BSA’s Tour and Activity Plan eliminated

April 3, 2017 update: In response to commenters wondering whether this was my annual April Fools’ Day post: It was not. The Tour and Activity Plan is no more. See these official FAQs on for more details. The original post follows.

Be prepared to spend less time filling out forms and more time having fun.

The Boy Scouts of America has eliminated its Tour and Activity Plan, shifting the focus away from paperwork and toward creating a safe space for Scouts to enjoy the program as designed.

The Tour and Activity Plan was a two-page document submitted to your local council for approval at least 21 days before longer trips. As of April 1, 2017, it is no more.

Richard Bourlon, team leader for Health and Safety, encourages unit leaders to instead use a “flexible risk-assessment strategy” when planning outings.

“We looked at how the old plan was being used, how many people were using it, how many calls we received about it, and how much time this took staff and volunteers, versus the return – did it create a safer environment?” Bourlon says. “There wasn’t a correlation, so we’re giving them that time back.”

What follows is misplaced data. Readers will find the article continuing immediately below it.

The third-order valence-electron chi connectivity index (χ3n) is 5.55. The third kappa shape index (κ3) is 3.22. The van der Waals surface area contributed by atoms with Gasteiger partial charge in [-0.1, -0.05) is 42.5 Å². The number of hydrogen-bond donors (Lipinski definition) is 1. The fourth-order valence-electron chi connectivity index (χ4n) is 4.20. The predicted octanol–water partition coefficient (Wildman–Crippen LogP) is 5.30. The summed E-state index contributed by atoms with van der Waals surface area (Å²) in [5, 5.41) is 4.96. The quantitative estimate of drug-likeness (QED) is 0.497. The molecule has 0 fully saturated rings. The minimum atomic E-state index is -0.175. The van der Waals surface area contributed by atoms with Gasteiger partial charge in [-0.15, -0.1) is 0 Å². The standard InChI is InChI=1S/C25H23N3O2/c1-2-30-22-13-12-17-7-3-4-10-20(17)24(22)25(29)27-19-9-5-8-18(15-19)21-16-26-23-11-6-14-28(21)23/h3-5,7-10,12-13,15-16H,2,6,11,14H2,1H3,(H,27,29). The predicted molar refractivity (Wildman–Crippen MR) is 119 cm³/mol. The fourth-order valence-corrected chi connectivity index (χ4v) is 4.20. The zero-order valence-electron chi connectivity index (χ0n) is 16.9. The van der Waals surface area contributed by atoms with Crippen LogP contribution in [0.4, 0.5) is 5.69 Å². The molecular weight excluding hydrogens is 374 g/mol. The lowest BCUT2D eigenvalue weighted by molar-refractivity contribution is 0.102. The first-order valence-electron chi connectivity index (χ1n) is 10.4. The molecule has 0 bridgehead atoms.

What’s replacing the Tour and Activity Plan?

The old method: One adult leader filled out the form and submitted it to his or her council.

The new method: Have a plan. Get everyone on the same page. For Cub Scouts, that means the pack leadership. For other units, that means adult leaders work with Scouts/Venturers to plan a trip that’s safe, fun and engaging. No forms required.

“Getting everyone on the same page is a beautiful thing,” Bourlon says. “And then we also know you are using a handbook or other program literature consistent with BSA rules, regulations and policies.”

Going to do an activity that supports Scouting’s values but isn’t in any book? Consult the flexible risk-assessment tools in the Guide to Safe Scouting and the Enterprise Risk Management Guidebook when planning.

This change has added significance in Boy Scouting, Sea Scouting, Varsity and Venturing, where older youth should be doing most of the planning anyway.

“Before, this was only available to adults,” Bourlon says. “Our materials are now publicly accessible and appropriate for youth to use.”

What about Tour Permits?